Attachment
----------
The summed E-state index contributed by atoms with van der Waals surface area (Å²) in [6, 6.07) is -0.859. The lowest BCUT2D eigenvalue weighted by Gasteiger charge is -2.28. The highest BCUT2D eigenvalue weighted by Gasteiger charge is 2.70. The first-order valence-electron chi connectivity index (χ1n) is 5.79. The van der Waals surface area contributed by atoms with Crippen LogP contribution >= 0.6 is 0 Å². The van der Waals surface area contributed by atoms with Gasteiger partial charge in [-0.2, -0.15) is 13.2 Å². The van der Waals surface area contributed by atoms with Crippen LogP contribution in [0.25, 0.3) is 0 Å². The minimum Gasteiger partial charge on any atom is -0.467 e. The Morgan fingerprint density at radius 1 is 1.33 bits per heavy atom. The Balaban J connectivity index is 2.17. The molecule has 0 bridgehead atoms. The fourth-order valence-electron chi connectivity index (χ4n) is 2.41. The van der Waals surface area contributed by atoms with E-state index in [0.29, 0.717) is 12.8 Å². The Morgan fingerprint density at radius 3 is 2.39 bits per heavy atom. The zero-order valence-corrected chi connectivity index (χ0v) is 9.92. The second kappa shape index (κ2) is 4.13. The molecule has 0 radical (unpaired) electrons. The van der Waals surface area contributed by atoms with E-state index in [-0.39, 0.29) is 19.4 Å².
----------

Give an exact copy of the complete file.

The summed E-state index contributed by atoms with van der Waals surface area (Å²) in [6, 6.07) is -0.859. The lowest BCUT2D eigenvalue weighted by Gasteiger charge is -2.28. The highest BCUT2D eigenvalue weighted by Gasteiger charge is 2.70. The first-order valence-electron chi connectivity index (χ1n) is 5.79. The van der Waals surface area contributed by atoms with Crippen LogP contribution >= 0.6 is 0 Å². The van der Waals surface area contributed by atoms with Gasteiger partial charge in [-0.2, -0.15) is 13.2 Å². The van der Waals surface area contributed by atoms with Crippen LogP contribution in [0.25, 0.3) is 0 Å². The minimum Gasteiger partial charge on any atom is -0.467 e. The Morgan fingerprint density at radius 1 is 1.33 bits per heavy atom. The Balaban J connectivity index is 2.17. The molecule has 0 bridgehead atoms. The fourth-order valence-electron chi connectivity index (χ4n) is 2.41. The van der Waals surface area contributed by atoms with E-state index in [0.29, 0.717) is 12.8 Å². The Morgan fingerprint density at radius 3 is 2.39 bits per heavy atom. The zero-order valence-corrected chi connectivity index (χ0v) is 9.92. The second kappa shape index (κ2) is 4.13. The molecule has 0 radical (unpaired) electrons. The van der Waals surface area contributed by atoms with E-state index in [-0.39, 0.29) is 19.4 Å².